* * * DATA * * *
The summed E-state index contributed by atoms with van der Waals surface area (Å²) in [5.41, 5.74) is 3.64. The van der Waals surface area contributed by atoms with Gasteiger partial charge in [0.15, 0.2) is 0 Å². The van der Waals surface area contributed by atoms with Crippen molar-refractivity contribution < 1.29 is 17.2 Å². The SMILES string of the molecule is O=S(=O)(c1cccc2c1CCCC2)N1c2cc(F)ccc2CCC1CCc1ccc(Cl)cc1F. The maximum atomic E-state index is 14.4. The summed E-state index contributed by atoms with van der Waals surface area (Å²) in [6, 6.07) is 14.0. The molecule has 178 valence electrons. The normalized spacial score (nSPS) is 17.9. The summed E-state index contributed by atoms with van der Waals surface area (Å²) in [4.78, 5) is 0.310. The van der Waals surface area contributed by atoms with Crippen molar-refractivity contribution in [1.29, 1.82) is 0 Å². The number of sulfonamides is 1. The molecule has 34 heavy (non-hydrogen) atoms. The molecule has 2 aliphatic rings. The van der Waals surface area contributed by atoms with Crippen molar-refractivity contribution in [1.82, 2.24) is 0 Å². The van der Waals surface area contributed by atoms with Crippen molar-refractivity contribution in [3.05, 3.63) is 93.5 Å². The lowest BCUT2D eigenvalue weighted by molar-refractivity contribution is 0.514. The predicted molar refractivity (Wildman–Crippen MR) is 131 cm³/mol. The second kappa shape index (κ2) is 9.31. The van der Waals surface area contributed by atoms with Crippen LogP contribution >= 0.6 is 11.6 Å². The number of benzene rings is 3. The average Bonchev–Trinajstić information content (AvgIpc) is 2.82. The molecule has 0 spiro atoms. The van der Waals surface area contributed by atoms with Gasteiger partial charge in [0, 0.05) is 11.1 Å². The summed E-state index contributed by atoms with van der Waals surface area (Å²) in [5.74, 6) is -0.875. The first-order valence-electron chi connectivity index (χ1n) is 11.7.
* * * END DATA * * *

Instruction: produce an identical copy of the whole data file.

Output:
The summed E-state index contributed by atoms with van der Waals surface area (Å²) in [5.41, 5.74) is 3.64. The van der Waals surface area contributed by atoms with Gasteiger partial charge in [0.15, 0.2) is 0 Å². The van der Waals surface area contributed by atoms with Crippen molar-refractivity contribution < 1.29 is 17.2 Å². The SMILES string of the molecule is O=S(=O)(c1cccc2c1CCCC2)N1c2cc(F)ccc2CCC1CCc1ccc(Cl)cc1F. The maximum atomic E-state index is 14.4. The summed E-state index contributed by atoms with van der Waals surface area (Å²) in [6, 6.07) is 14.0. The molecule has 178 valence electrons. The normalized spacial score (nSPS) is 17.9. The summed E-state index contributed by atoms with van der Waals surface area (Å²) in [4.78, 5) is 0.310. The van der Waals surface area contributed by atoms with Crippen molar-refractivity contribution in [1.29, 1.82) is 0 Å². The number of sulfonamides is 1. The molecule has 34 heavy (non-hydrogen) atoms. The molecule has 2 aliphatic rings. The van der Waals surface area contributed by atoms with Crippen molar-refractivity contribution in [1.82, 2.24) is 0 Å². The van der Waals surface area contributed by atoms with Crippen molar-refractivity contribution in [3.05, 3.63) is 93.5 Å². The lowest BCUT2D eigenvalue weighted by molar-refractivity contribution is 0.514. The predicted molar refractivity (Wildman–Crippen MR) is 131 cm³/mol. The second kappa shape index (κ2) is 9.31. The van der Waals surface area contributed by atoms with Crippen LogP contribution >= 0.6 is 11.6 Å². The number of benzene rings is 3. The average Bonchev–Trinajstić information content (AvgIpc) is 2.82. The molecule has 0 spiro atoms. The van der Waals surface area contributed by atoms with Gasteiger partial charge in [0, 0.05) is 11.1 Å². The summed E-state index contributed by atoms with van der Waals surface area (Å²) in [5.74, 6) is -0.875. The first-order valence-electron chi connectivity index (χ1n) is 11.7.